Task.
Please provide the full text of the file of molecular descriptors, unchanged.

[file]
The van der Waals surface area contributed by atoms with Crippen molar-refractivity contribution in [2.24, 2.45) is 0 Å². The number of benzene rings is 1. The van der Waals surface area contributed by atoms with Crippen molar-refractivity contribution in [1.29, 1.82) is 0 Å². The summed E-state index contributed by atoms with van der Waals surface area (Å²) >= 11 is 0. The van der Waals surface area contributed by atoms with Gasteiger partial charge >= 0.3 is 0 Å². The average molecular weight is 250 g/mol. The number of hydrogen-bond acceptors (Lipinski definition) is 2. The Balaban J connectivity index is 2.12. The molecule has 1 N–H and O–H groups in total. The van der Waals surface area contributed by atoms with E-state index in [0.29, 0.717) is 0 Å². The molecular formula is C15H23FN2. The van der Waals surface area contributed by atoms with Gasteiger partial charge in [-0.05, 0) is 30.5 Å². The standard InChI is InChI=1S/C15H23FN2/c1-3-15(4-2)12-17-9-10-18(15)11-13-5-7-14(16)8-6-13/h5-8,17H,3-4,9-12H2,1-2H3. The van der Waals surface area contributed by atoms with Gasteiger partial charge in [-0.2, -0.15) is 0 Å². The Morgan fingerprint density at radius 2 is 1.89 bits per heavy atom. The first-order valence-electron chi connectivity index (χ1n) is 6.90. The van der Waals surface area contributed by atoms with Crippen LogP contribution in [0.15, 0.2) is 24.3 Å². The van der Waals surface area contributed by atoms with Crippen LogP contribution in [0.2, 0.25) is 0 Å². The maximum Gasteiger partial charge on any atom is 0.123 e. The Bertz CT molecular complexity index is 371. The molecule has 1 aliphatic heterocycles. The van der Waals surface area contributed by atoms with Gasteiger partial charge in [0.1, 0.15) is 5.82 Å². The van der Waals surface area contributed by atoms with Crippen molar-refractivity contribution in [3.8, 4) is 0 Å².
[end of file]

The van der Waals surface area contributed by atoms with Crippen molar-refractivity contribution in [2.24, 2.45) is 0 Å². The number of benzene rings is 1. The van der Waals surface area contributed by atoms with Crippen molar-refractivity contribution in [1.29, 1.82) is 0 Å². The summed E-state index contributed by atoms with van der Waals surface area (Å²) >= 11 is 0. The van der Waals surface area contributed by atoms with Gasteiger partial charge >= 0.3 is 0 Å². The average molecular weight is 250 g/mol. The number of hydrogen-bond acceptors (Lipinski definition) is 2. The Balaban J connectivity index is 2.12. The molecule has 1 N–H and O–H groups in total. The van der Waals surface area contributed by atoms with E-state index in [0.29, 0.717) is 0 Å². The molecular formula is C15H23FN2. The van der Waals surface area contributed by atoms with Gasteiger partial charge in [-0.05, 0) is 30.5 Å². The standard InChI is InChI=1S/C15H23FN2/c1-3-15(4-2)12-17-9-10-18(15)11-13-5-7-14(16)8-6-13/h5-8,17H,3-4,9-12H2,1-2H3. The van der Waals surface area contributed by atoms with Gasteiger partial charge in [-0.2, -0.15) is 0 Å². The Morgan fingerprint density at radius 2 is 1.89 bits per heavy atom. The first-order valence-electron chi connectivity index (χ1n) is 6.90. The van der Waals surface area contributed by atoms with Crippen LogP contribution in [0.15, 0.2) is 24.3 Å². The van der Waals surface area contributed by atoms with Crippen LogP contribution in [0.2, 0.25) is 0 Å². The maximum Gasteiger partial charge on any atom is 0.123 e. The Bertz CT molecular complexity index is 371. The molecule has 1 aliphatic heterocycles. The van der Waals surface area contributed by atoms with Gasteiger partial charge in [0.1, 0.15) is 5.82 Å². The van der Waals surface area contributed by atoms with Crippen molar-refractivity contribution in [3.8, 4) is 0 Å².